A1: “I am now very blunt. I tell them – I don’t bother you with what you choose to eat, please don’t bother me”.

~ Marie Roxanne  Been on the healthy eating wagon for 4-5 years, no friends or family members eat similar

Q: Do you have any other advice or helpful tips to share?

A1: Offer To Help/Be Prepared-“When I am visiting family back East, I always offer to cook some meals or prep some veggies so I know that I have something to eat in a non plant-based household and people get really excited to a-not cook and b-watch me do something that i really love.”

~ Emma D’Alessandro  Refined sugar-free and clean eating for 3 years and a vegetarian for 7, boyfriend & family members don’t eat the same, but are coming around

A2: “Remind yourself that there was probably a time when you thought chia pudding, kale chips and quinoa sounded very strange. Cut people some slack and try not to worry about what they think of your food. Figure out what kind of food your family likes (is it spicy, or hearty or sweet etc) and make healthy foods that still fit in those categories.”

~ Gretchen CaldwellVegan for 9 years, mother, and husband is not Vegan and most likely will never be

A3: “I find if food tastes good, people like it. I bring dishes to work to share, as well as social gatherings. However the online community has been a huge support & provides some place to discuss these issues & vent when needed.”

~ Jenelle York –  Clean Eating/ Vegan for 5 years, husband not vegan

Eating healthy is gaining in popularity, but it’s just not there yet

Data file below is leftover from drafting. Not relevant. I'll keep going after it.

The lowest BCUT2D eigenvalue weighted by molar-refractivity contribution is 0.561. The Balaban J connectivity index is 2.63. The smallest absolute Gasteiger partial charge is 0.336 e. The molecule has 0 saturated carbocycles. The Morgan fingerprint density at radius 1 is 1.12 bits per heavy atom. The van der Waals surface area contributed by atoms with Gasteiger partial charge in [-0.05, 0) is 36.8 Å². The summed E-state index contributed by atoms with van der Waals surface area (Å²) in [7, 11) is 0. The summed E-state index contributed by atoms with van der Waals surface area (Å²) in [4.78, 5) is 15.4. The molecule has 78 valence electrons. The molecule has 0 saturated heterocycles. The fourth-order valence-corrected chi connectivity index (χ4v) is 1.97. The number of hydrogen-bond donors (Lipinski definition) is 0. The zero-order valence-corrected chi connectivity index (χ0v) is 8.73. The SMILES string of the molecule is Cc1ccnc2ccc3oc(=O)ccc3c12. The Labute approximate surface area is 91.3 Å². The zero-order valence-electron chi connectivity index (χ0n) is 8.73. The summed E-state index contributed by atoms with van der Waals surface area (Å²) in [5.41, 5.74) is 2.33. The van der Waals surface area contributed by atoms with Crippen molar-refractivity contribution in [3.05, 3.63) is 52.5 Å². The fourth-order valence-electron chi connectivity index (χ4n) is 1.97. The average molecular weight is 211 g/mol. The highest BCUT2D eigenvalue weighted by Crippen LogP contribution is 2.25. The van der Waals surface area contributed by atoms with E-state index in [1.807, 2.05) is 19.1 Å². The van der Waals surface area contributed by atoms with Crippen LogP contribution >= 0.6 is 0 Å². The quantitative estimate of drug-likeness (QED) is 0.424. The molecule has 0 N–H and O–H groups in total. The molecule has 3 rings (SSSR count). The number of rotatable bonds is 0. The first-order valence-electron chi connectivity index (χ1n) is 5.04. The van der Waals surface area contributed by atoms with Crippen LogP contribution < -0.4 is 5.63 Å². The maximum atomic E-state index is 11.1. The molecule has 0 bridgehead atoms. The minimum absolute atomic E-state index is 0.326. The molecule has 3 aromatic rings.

In the meantime, remember why you are doing it – for yourself, for your health – and take some of the advice from our friends above and apply it.

Are you the primary healthy eater in your life?

How do you handle it, or is it still something you’re working on? Leave a comment and let us know!

    4 replies to "Healthy Blogger’s Advice: Succeeding as “The Healthy One”"

    • Gretchen

      Great article and advice from multiple sources. Thanks so much for including me!

      • sarah

        Thank you Gretchen! We hope to include more of your advice in the future:)

    • I am the only vegan/clean eater in my family. My husband will eat any and everything I cook though, he often times is vegan certain days just because I made all his meals. The rest of my family is supportive and curious. I love when I am visiting and my mom makes sure she eats exactly what I do. As far as those who do not understand, I just smile and keep doing what I do. I live a healthy, happy life. People notice and want a piece of that. When they decide to ask questions, I grin and bare it, telling them more or less, that my body is now aligned with my values. It tends to shut down any shade they may have wanted to throw my way :)

      • sarah

        Hey Jennifer! That’s so great your husband is so open to veganism/clean eating, and your good attitude probably helps a lot:) Having a supportive family really helps, I’m glad you are so lucky!